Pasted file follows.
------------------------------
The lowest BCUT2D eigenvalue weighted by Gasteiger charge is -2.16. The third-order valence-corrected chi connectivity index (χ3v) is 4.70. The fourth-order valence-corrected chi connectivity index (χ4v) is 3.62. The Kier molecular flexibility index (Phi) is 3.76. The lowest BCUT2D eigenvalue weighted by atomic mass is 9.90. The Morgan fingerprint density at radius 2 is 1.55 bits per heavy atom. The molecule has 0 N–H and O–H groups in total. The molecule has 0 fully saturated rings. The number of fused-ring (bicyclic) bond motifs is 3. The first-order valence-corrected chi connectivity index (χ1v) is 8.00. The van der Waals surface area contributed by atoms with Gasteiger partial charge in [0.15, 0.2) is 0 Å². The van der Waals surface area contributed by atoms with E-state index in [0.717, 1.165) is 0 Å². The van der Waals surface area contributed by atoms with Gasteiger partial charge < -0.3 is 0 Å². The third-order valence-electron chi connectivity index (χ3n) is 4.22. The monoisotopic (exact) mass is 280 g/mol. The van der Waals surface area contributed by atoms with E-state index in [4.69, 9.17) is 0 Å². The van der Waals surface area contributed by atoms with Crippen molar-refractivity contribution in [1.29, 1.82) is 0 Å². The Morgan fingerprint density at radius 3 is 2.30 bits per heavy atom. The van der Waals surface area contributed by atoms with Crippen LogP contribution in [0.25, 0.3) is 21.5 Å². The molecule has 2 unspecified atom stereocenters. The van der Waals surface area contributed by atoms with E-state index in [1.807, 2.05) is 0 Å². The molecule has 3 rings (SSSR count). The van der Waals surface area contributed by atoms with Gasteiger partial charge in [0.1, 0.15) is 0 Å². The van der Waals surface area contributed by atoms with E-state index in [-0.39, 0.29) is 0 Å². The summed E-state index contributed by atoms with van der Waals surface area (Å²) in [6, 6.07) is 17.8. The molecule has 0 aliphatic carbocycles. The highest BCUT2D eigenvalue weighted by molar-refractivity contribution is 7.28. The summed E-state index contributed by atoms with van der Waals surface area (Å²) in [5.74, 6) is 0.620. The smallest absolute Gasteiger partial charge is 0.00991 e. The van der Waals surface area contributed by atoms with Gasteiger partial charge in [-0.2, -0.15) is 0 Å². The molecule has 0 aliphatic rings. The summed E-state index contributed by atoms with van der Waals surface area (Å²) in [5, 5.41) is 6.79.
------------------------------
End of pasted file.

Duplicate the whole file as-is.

The lowest BCUT2D eigenvalue weighted by Gasteiger charge is -2.16. The third-order valence-corrected chi connectivity index (χ3v) is 4.70. The fourth-order valence-corrected chi connectivity index (χ4v) is 3.62. The Kier molecular flexibility index (Phi) is 3.76. The lowest BCUT2D eigenvalue weighted by atomic mass is 9.90. The Morgan fingerprint density at radius 2 is 1.55 bits per heavy atom. The molecule has 0 N–H and O–H groups in total. The molecule has 0 fully saturated rings. The number of fused-ring (bicyclic) bond motifs is 3. The first-order valence-corrected chi connectivity index (χ1v) is 8.00. The van der Waals surface area contributed by atoms with Gasteiger partial charge in [0.15, 0.2) is 0 Å². The van der Waals surface area contributed by atoms with E-state index in [0.717, 1.165) is 0 Å². The van der Waals surface area contributed by atoms with Gasteiger partial charge < -0.3 is 0 Å². The third-order valence-electron chi connectivity index (χ3n) is 4.22. The monoisotopic (exact) mass is 280 g/mol. The van der Waals surface area contributed by atoms with E-state index in [4.69, 9.17) is 0 Å². The van der Waals surface area contributed by atoms with Crippen molar-refractivity contribution in [1.29, 1.82) is 0 Å². The Morgan fingerprint density at radius 3 is 2.30 bits per heavy atom. The van der Waals surface area contributed by atoms with Crippen LogP contribution in [0.25, 0.3) is 21.5 Å². The molecule has 2 unspecified atom stereocenters. The van der Waals surface area contributed by atoms with E-state index in [1.807, 2.05) is 0 Å². The molecule has 3 rings (SSSR count). The van der Waals surface area contributed by atoms with Gasteiger partial charge in [0.1, 0.15) is 0 Å². The van der Waals surface area contributed by atoms with E-state index in [-0.39, 0.29) is 0 Å². The summed E-state index contributed by atoms with van der Waals surface area (Å²) in [6, 6.07) is 17.8. The molecule has 0 aliphatic carbocycles. The highest BCUT2D eigenvalue weighted by molar-refractivity contribution is 7.28. The summed E-state index contributed by atoms with van der Waals surface area (Å²) in [5.74, 6) is 0.620. The smallest absolute Gasteiger partial charge is 0.00991 e. The van der Waals surface area contributed by atoms with Gasteiger partial charge in [-0.2, -0.15) is 0 Å². The molecule has 0 aliphatic rings. The summed E-state index contributed by atoms with van der Waals surface area (Å²) in [5, 5.41) is 6.79.